As the Ebola virus again raises its ugly head in Africa – this time in Congo – and with the World Health Organisation on the verge of declaring the latest outbreak an emergency of international significance, now seems a good time to refresh our guidance on selection of appropriate protective clothing for health workers involved in the care of victims.
At the time of writing in the current outbreak there are 44 known infections and 22 deaths. However, a confirmed infection has been found in Mbandaka; this is of particular concern as not only because this a city of over 1 million people, but also as it is a main transport hub on the Congo River, so the possibility of spread to other urban areas is high.
Our advice document on selection of the appropriate protective clothing for health workers can be downloaded by clicking the button below. The primary route of infection for Ebola is via blood and body fluids, so protection must be focused on ensuring no such contact is made with the skin of care workers.
The key requirements are to ensure that garments:
- are certified to EN 14126 AND meet AT LEAST class 3 in the key related EN ISO 16604 test against penetration of blood and body fluids (Note: not the EN 16603 test which has NO classification in the standard and is NOT a test indicating any level of protection. See our blog clarifying some misunderstandings of this standard here).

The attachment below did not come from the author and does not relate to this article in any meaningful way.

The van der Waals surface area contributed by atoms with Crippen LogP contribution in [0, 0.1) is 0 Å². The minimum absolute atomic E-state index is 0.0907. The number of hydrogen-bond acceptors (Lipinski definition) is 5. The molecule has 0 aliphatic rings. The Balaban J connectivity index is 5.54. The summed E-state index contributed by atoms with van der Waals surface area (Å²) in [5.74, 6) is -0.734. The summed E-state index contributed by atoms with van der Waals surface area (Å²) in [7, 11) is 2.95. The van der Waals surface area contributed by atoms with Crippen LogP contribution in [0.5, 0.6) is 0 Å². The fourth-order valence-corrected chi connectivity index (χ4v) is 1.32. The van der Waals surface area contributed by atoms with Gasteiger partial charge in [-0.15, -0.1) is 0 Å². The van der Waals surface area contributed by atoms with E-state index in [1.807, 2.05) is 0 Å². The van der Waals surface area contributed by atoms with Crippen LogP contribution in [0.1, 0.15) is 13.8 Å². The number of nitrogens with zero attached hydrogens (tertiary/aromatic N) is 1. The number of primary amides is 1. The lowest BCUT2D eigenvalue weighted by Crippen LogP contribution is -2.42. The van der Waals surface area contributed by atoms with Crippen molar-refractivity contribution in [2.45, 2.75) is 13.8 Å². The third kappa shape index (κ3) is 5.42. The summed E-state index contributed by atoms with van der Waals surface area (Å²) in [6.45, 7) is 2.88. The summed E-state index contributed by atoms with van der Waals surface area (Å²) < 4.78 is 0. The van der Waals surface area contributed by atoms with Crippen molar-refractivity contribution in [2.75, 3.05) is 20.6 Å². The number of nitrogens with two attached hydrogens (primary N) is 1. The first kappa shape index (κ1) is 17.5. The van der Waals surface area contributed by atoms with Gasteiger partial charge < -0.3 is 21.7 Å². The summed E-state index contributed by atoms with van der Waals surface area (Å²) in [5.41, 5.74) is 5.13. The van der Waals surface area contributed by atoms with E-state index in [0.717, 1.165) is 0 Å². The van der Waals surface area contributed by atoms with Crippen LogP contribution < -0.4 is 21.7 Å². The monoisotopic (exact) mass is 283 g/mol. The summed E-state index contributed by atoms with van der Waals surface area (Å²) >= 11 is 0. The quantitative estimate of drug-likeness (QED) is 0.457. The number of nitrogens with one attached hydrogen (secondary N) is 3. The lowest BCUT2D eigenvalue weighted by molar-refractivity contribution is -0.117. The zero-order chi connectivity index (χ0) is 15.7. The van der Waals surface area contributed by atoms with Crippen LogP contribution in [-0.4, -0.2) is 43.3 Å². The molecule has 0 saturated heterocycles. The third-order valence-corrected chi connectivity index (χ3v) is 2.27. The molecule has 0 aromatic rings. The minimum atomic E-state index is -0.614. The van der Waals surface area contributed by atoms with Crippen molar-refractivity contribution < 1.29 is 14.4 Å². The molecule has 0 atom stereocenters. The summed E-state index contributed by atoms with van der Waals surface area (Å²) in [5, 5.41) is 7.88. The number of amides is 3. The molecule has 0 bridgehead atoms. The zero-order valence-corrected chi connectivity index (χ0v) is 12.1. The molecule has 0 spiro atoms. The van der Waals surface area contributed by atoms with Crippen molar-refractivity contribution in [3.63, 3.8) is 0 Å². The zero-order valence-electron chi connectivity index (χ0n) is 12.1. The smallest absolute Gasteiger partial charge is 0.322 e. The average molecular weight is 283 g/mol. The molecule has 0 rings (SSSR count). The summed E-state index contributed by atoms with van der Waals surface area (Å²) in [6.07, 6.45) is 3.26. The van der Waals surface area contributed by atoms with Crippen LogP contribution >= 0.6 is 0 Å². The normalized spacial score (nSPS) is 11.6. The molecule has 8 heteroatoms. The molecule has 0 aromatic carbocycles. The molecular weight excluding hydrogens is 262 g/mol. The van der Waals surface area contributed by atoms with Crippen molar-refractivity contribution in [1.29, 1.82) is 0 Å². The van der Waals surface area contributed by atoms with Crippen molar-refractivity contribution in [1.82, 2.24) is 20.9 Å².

- Certified at least to CE EN 14605 Type 4: garments for protection against sprays of hazardous liquids. This ensures the garments have sealed seams and a secure and sealed front fastening. (Simple Type 5 and 6 garments featuring stitched seams are NOT sufficient – blood can too easily penetrate through seam holes)
- Alternatively, according to US standards and conventions, garments should be constructed of materials that pass the ASTM F1671 viral barrier test, and should feature sealed seams, elasticated hood cuffs and ankles and feature a sealable storm flap covering the zipper.
A further vital issue in Ebola care is ensuring a correct donning and doffing procedure is in place. The most critical time when wearing garments is arguably when removing them; it is likely that nurses contracting the virus during the last major outbreak were infected when removing a garment and not whilst actually caring for a patient. This is partly because during doffing the outside surface of the garment is probably contaminated and partly because having emerged from the critical area, wearers may relax and take less care.
You can view our guidance video on donning and doffing procedures, which provides good guidelines on do’s and dont's for any clothing for protection against hazardous liquids or dusts here.
During the last outbreak Lakeland provided a large number of ChemMax 1 EB garments to the UK Government Department of International Development which handled the relief effort in Sierra Leone, and given the news this week we are already in the process of assessing stocks and manufacturing levels to ensure a rapid response if needed. Hopefully, on this occasion it will prove an academic exercise and the current outbreak will be effectively controlled.However, just in case you can download our clothing guidance document by clicking the button below.